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Supreme Court agrees to review whether Trump immune from prosecution in federal election interference case

The U.S. Supreme Court has agreed to review whether former President Donald Trump has immunity from prosecution in the Special Counsel’s federal election interference case, an election-year dispute that will have blockbuster legal and political implications for the nation.

The justices have fast-tracked the appeal, and will hear oral arguments in late April, with a ruling on the merits expected by late June. Trump’s criminal trial has been put on hold pending resolution of the matter.

Arguments will begin the week of April 22. 

This will be the second time this term the High Court will hear a case involving the presumed Republican presidential nominee. Separate arguments were held earlier this month over whether Trump can be kicked off the Colorado primary ballot over claims he committed ‘insurrection’ in the Jan. 6, 2021, Capitol riots.

The high court was considering an emergency appeal filed by Trump to extend the delay in the trial stemming from Special Counsel Jack Smith’s 2020 election interference case, arguing that he has presidential immunity to protect him from prosecution.

That request came just days after a D.C. appeals court ruled the former president and 2024 GOP front-runner is not immune from prosecution in Smith’s case.

The request was for temporary relief, to stay or block the appeals court mandate from taking effect, which would give the Trump legal team more time to file an appeal to the Supreme Court on the merits of whether a former president deserves immunity from criminal prosecution for actions while in office.

Smith, days later, requested that the U.S. Supreme Court reject Trump’s bid to delay his trial. 

Though the special counsel’s filing does not explicitly mention the upcoming November election or Trump’s status as the Republican primary front-runner, prosecutors described the case as having ‘unique national importance’ and said that ‘delay in the resolution of these charges threatens to frustrate the public interest in a speedy and fair verdict.’

The trial stemming from Smith’s case against Trump has been on hold pending resolution of the immunity question.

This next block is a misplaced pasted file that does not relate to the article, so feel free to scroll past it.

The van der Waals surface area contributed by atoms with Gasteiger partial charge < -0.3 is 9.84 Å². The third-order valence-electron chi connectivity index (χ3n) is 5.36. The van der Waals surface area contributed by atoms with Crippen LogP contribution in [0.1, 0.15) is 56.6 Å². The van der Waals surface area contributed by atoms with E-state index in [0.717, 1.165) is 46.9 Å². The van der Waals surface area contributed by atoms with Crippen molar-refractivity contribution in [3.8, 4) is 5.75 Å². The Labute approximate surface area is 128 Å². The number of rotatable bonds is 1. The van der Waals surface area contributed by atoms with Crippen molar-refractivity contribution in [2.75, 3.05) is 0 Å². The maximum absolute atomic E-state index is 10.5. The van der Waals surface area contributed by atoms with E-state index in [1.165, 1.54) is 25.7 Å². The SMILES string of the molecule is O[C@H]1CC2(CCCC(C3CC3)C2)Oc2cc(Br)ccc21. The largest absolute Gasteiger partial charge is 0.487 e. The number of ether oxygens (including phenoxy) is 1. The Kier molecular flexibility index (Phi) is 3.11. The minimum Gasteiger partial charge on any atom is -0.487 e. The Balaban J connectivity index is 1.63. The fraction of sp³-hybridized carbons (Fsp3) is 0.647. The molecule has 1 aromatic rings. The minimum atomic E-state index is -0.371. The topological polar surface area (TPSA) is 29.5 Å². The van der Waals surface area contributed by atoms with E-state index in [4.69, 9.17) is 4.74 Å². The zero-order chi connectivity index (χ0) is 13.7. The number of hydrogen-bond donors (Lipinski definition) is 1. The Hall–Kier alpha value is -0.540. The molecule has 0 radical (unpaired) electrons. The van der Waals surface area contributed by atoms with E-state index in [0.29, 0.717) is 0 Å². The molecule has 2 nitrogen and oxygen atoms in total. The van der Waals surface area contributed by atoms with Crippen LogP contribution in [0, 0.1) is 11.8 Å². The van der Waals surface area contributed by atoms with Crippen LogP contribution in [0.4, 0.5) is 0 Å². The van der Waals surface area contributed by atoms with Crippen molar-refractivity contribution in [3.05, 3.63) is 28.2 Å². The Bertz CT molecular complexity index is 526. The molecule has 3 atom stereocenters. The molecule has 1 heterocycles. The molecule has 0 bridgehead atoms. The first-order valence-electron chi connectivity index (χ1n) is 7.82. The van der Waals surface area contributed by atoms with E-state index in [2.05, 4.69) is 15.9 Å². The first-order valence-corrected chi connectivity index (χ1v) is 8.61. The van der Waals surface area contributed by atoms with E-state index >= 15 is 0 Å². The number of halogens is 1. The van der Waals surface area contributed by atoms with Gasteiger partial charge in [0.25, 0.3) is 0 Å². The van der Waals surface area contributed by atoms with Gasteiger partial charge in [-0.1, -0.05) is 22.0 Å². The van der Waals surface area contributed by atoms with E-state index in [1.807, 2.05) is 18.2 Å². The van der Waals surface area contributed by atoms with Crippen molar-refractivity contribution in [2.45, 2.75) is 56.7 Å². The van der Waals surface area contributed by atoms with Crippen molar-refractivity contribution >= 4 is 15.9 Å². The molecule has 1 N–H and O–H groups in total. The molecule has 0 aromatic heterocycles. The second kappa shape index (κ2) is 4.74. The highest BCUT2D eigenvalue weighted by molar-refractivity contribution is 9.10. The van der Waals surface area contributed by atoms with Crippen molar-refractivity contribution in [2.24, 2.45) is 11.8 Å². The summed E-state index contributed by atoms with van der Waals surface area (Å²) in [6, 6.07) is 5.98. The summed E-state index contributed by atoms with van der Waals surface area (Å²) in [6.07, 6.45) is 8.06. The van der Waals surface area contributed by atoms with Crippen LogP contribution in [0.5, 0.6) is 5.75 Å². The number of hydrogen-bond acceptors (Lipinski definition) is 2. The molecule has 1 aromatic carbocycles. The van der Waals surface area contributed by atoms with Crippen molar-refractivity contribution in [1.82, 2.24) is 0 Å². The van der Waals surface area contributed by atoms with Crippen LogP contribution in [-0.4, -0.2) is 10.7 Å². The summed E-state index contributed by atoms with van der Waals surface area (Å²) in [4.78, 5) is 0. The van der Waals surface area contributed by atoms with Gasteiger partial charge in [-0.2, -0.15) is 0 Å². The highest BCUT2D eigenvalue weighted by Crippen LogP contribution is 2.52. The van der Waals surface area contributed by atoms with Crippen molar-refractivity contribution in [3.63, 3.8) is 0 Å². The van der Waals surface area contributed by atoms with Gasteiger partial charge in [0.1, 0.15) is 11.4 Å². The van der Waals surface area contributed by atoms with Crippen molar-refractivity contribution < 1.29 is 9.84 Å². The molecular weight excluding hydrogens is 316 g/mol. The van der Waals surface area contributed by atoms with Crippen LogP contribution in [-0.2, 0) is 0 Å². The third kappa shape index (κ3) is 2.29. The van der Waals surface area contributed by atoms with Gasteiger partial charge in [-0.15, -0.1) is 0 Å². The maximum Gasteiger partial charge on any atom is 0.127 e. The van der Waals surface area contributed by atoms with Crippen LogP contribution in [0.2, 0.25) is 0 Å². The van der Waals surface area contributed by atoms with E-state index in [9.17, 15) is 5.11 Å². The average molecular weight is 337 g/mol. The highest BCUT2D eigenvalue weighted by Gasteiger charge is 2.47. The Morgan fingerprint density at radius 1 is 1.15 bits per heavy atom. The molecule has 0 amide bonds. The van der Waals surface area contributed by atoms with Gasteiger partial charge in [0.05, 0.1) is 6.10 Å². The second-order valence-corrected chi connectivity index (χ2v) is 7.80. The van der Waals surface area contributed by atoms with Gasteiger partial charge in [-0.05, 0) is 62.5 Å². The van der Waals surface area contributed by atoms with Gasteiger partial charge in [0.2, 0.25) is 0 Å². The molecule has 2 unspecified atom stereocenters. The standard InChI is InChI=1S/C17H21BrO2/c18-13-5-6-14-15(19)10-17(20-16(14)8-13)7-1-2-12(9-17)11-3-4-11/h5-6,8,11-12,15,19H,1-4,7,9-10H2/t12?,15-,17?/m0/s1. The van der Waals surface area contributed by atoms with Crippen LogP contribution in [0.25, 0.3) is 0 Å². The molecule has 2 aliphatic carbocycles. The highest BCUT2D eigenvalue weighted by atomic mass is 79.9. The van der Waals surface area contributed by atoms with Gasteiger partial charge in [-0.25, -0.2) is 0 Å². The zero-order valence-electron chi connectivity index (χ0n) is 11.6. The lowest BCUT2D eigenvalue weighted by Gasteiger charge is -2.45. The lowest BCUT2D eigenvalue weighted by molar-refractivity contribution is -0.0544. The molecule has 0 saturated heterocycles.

‘If the prosecution of a President is upheld, such prosecutions will recur and become increasingly common, ushering in destructive cycles of recrimination,’ the Trump request stated. ‘Criminal prosecution, with its greater stigma and more severe penalties, imposes a far greater ‘personal vulnerability’ on the President than any civil penalty.’

The request added, ‘The threat of future criminal prosecution by a politically opposed Administration will overshadow every future President’s official acts — especially the most politically controversial decisions.’

The request states that the president’s ‘political opponents will seek to influence and control his or her decisions via effective extortion or blackmail with the threat, explicit or implicit, of indictment by a future, hostile Administration, for acts that do not warrant any such prosecution.’

‘This threat will hang like a millstone around every future President’s neck, distorting Presidential decision-making, undermining the President’s independence, and clouding the President’s ability ‘to deal fearlessly and impartially with’ the duties of his office.” 

Trump’s lawyers added, ‘Without immunity from criminal prosecution, the Presidency as we know it will cease to exist.’ 

The decision comes after Washington, D.C., federal Judge Tanya Chutkan officially delayed the trial, which was set to begin on Monday — a day before the critical Super Tuesday primary contests, when Alabama, Alaska, American Samoa, Arkansas, California, Colorado, Maine, Massachusetts, Minnesota, North Carolina, Oklahoma, Tennessee, Texas, Utah, Virginia and Vermont vote to select a GOP nominee.

Chutkan said in December that she does not have jurisdiction over the matter while it is pending before the Supreme Court, and she put a pause on the case against the Republican 2024 front-runner until the high court determines its involvement.

Smith charged the former president with conspiracy to defraud the United States; conspiracy to obstruct an official proceeding; obstruction of and attempt to obstruct an official proceeding; and conspiracy against rights. Those charges stemmed from Smith’s investigation into whether Trump was involved in the Jan. 6 Capitol riot and any alleged interference in the 2020 election result.

Trump pleaded not guilty to all charges in August.

This post appeared first on FOX NEWS

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